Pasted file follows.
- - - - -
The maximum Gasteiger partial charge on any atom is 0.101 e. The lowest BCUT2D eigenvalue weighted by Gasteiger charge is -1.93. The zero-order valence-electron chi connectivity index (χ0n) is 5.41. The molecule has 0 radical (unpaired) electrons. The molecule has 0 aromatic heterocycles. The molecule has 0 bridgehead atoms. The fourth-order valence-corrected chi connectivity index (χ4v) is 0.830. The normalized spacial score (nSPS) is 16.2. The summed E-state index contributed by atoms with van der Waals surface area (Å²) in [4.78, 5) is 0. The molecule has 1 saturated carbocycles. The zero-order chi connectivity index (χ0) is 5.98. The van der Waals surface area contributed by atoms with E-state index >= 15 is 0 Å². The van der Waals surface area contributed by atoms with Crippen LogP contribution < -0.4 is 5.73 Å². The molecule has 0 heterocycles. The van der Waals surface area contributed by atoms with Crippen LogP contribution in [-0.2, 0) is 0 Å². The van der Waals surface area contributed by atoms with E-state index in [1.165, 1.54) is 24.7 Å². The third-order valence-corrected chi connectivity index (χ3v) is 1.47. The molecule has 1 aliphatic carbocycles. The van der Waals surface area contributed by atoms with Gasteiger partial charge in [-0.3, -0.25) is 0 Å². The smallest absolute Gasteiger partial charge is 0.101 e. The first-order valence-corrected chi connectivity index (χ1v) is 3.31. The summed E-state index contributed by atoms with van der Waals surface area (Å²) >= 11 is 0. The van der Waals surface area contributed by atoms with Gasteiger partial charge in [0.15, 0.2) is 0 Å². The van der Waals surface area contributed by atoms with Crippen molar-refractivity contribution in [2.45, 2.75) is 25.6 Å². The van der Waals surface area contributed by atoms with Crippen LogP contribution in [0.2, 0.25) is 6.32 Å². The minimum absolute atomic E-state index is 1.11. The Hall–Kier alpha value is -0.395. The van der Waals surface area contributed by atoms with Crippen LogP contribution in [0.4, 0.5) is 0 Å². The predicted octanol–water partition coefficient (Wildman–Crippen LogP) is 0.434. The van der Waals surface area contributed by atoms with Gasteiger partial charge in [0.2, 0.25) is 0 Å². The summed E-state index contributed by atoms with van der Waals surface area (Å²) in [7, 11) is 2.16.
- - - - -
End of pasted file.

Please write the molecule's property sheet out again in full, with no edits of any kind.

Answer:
The maximum Gasteiger partial charge on any atom is 0.101 e. The lowest BCUT2D eigenvalue weighted by Gasteiger charge is -1.93. The zero-order valence-electron chi connectivity index (χ0n) is 5.41. The molecule has 0 radical (unpaired) electrons. The molecule has 0 aromatic heterocycles. The molecule has 0 bridgehead atoms. The fourth-order valence-corrected chi connectivity index (χ4v) is 0.830. The normalized spacial score (nSPS) is 16.2. The summed E-state index contributed by atoms with van der Waals surface area (Å²) in [4.78, 5) is 0. The molecule has 1 saturated carbocycles. The zero-order chi connectivity index (χ0) is 5.98. The van der Waals surface area contributed by atoms with E-state index >= 15 is 0 Å². The van der Waals surface area contributed by atoms with Crippen LogP contribution < -0.4 is 5.73 Å². The molecule has 0 heterocycles. The van der Waals surface area contributed by atoms with Crippen LogP contribution in [-0.2, 0) is 0 Å². The van der Waals surface area contributed by atoms with E-state index in [1.165, 1.54) is 24.7 Å². The third-order valence-corrected chi connectivity index (χ3v) is 1.47. The molecule has 1 aliphatic carbocycles. The van der Waals surface area contributed by atoms with Gasteiger partial charge in [-0.3, -0.25) is 0 Å². The smallest absolute Gasteiger partial charge is 0.101 e. The first-order valence-corrected chi connectivity index (χ1v) is 3.31. The summed E-state index contributed by atoms with van der Waals surface area (Å²) >= 11 is 0. The van der Waals surface area contributed by atoms with Gasteiger partial charge in [0.15, 0.2) is 0 Å². The van der Waals surface area contributed by atoms with Crippen molar-refractivity contribution in [2.45, 2.75) is 25.6 Å². The van der Waals surface area contributed by atoms with Crippen LogP contribution in [0.2, 0.25) is 6.32 Å². The minimum absolute atomic E-state index is 1.11. The Hall–Kier alpha value is -0.395. The van der Waals surface area contributed by atoms with Crippen LogP contribution in [0.4, 0.5) is 0 Å². The predicted octanol–water partition coefficient (Wildman–Crippen LogP) is 0.434. The van der Waals surface area contributed by atoms with Gasteiger partial charge in [0.2, 0.25) is 0 Å². The summed E-state index contributed by atoms with van der Waals surface area (Å²) in [7, 11) is 2.16.